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THE MOST COMMON SOURCES OF FINANCIAL AID 

 
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Your financial aid package is likely to include funds from the federal student aid programs. These programs, described below, are administered by the U.S. Department of Education. It is important to note that not all schools participate in all federal student aid programs. Check with your high school guidance counselor or the college's financial aid office to make sure your school participates in the federal program(s) you are interested in.

Federal Programs
With few exceptions Federal Pell Grants are available to undergraduate students only. Grants usually do not have to be repaid. Currently, the maximum annual amount is $5,645.

The Teacher Education Assistance for College and Higher Education (TEACH) Grant Program is available to students who plan to teach. In order to be eligible for awards of up to $4,000 per year, the candidate must have at least a 3.25 GPA for each payment period. Upon graduation, the student must teach full-time for at least four years within eight years of completing their program, in a school designated as Title I by the U.S. Department of Education, in a high needs subject area. Failure to fulfill the obligation causes the award to convert to a Federal Direct Unsubsidized Stafford Loan.

Federal Stafford Loans are student loans that must be repaid and are available to both undergraduate and graduate students. Beginning July 1, 2010, all new Stafford, PLUS, and Consolidation Loans will come directly from the U.S. Department of Education under the Direct Loan Program. First-year undergraduates are eligible for loans up to $5,500. No more than $3,500 of this amount may be in subsidized loans. Amounts increase for subsequent years of study, with higher amounts for graduate students.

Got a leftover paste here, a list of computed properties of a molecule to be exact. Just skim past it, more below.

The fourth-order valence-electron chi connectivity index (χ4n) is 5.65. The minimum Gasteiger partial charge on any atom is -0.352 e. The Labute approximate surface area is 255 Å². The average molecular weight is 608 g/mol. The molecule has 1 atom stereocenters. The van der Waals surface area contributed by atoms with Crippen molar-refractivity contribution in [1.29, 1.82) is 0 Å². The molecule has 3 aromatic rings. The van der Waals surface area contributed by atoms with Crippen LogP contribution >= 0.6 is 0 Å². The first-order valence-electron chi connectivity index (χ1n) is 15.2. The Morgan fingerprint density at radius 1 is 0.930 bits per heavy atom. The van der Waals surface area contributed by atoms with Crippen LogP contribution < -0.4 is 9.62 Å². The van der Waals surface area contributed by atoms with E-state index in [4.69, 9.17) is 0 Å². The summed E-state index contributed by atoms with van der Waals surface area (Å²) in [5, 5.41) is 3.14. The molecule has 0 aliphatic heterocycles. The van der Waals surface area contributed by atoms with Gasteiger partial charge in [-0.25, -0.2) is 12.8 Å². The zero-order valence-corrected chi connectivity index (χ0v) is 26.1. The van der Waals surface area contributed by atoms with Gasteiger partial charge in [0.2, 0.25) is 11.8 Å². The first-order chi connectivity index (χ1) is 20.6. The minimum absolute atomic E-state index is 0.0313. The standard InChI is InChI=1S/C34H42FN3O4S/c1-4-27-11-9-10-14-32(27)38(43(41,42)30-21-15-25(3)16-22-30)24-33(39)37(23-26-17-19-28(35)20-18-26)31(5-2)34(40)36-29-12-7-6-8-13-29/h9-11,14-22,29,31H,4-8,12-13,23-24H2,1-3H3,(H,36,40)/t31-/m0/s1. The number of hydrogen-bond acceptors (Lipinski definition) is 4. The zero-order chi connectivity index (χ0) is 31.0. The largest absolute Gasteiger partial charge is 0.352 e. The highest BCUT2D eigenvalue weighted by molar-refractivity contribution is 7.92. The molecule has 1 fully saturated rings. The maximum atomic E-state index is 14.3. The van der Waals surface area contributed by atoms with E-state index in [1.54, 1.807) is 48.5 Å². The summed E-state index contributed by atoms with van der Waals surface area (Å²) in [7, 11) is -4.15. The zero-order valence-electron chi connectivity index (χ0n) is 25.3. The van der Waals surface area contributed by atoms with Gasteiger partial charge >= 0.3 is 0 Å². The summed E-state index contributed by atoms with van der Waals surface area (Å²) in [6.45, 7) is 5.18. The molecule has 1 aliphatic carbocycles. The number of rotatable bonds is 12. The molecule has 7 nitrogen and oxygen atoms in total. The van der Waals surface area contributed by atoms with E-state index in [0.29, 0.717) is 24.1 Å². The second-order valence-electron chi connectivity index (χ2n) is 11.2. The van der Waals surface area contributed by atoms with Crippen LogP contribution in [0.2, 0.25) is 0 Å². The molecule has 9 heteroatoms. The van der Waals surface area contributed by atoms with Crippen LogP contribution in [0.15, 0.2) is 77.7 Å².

If you qualify (based on need) for a subsidized Stafford loan, the government will pay the interest on your loan while you are in school, during grace periods and during any deferment periods. You are responsible for paying all of the interest that accrues on an unsubsidized Stafford Loan.

The interest rate for all loans first disbursed between July 1, 2013, and June 30, 2014 is 3.86 percent.

Federal PLUS Loans are unsubsidized loans made to parents to pay for a child’s college education. The interest rate is fixed at 6.41 percent.

Campus-Based Programs
Campus-Based Programs are administered by participating schools. There are three of these programs:

Federal Supplemental Educational Opportunity Grants are grants available for undergraduates only; annual awards range from $100-$4,000.

Federal Work Study provides jobs to undergraduate and graduate students, allowing them to earn money to pay education expenses.

Perkins Loans are low-interest (5 percent) loans that must be repaid; the maximum annual loan amount is $5,500 for undergraduate students and $8,000 for graduate students.

State/School Programs
The financial aid office at the school you plan to attend is the best place to begin your search for free information. The financial aid administrator can tell you about student aid available from your state, the school itself and other sources.

The school is required to inform you of its aid procedures and deadlines, and how and when you’ll receive your aid award. Be sure that you’ve read and understood each school’s satisfactory academic progress policy and keep copies of your enrollment agreement, the school’s catalog, and all financial aid documents (especially loan documents) you receive.

Do Your Research
You can find a comprehensive explanation of all types of financial at http://studentaid.ed.gov. You can also find information about federal, state, school and private student aid in your local library’s reference section (usually listed under “student aid” or “financial aid”).

Information may also be available from not-for-profit foundations, religious organizations, community organizations and civic groups, as well as organizations related to your field of interest, such as the American Medical Association or American Bar Association. You can also check with your parents’ employers or unions to see if they award scholarships or have tuition payment plans.


Source: FAFSA on the Web, US Department of Education (www.fafsa.ed.gov)


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